In recent years human studies of exercise and life expectancy have pointed to a correlation between time spent sedentary and mortality rate, and this correlation appears to be independent of the level of regular exercise undertaken. Here researchers look to calcification as a possible mechanism to explain this association. Calcification of blood vessels and heart tissue occurs with age, and contributes to the tissue stiffness that leads to hypertension, followed by detrimental remodeling of the heart and vascular system to try to compensate. At the end of that road lies cardiovascular disease and death. It isn't completely clear as to whether calcification will occur to a significant degree even if other forms of cell and tissue damage known to cause vascular aging can be repaired, in other words whether calcification is an entirely secondary process of aging. Given that uncertainty it is probably worth adding it as a target for future regenerative therapies.
Researchers have found that sedentary behavior is associated with increased amounts of calcium deposits in heart arteries, which in turn is associated with a higher risk of heart attack. The researchers had previously shown that excessive sitting is associated with reduced cardiorespiratory fitness and a higher risk of heart disease. The latest research - part of the Dallas Heart Study - points to a likely mechanism by which sitting leads to heart disease. "This is one of the first studies to show that sitting time is associated with early markers of atherosclerosis buildup in the heart. Each additional hour of daily sedentary time is associated with a 12 percent higher likelihood of coronary artery calcification." The researchers concluded that reducing daily "sitting time" by even 1 to 2 hours per day could have a significant and positive impact on future cardiovascular health, and called for additional studies into novel interventions to reduce sedentary behaviors. For the many individuals with a desk job that requires them to sit for large portions of the day, they suggested taking frequent breaks.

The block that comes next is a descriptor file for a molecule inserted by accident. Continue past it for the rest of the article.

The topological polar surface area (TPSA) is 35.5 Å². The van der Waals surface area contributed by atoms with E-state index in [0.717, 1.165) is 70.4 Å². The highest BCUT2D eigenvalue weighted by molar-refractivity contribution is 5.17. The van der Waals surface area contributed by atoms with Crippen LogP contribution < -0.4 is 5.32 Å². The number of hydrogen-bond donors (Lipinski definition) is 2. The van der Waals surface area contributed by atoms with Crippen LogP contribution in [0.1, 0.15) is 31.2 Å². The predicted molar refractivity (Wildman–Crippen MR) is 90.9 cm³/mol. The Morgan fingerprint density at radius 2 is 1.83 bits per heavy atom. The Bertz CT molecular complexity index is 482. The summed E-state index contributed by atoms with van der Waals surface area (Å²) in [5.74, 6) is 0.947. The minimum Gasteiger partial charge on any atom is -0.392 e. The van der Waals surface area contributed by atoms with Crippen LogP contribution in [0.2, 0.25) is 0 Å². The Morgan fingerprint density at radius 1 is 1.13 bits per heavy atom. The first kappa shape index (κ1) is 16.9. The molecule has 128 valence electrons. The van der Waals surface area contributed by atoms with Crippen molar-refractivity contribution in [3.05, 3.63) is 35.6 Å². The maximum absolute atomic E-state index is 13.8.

In some individuals, cholesterol builds up inside the walls of the arteries supplying blood to the heart in mounds called cholesterol plaques. Over time, calcium accumulates in these plaques. The amount of coronary artery calcium can be measured through CT scanning and directly correlates with the amount of cholesterol plaque, as well as with heart attack risk. In this study, the researchers asked some 2,000 participants in the Dallas Heart Study to wear a device that measured their activity levels for a week. Participants spent an average of 5.1 hours sitting per day and an average of 29 minutes in moderate to vigorous physical activity each day. "We observed a significant association between increased sedentary time and coronary artery calcium. These associations were independent of exercise, traditional cardiovascular disease risk factors such as diabetes and high blood pressure, and socioeconomic factors. This research suggests that increased subclinical atherosclerosis characterized by calcium deposition is one of the mechanisms through which sedentary behavior increases cardiovascular risk and that this risk is distinct from the protective power of exercise."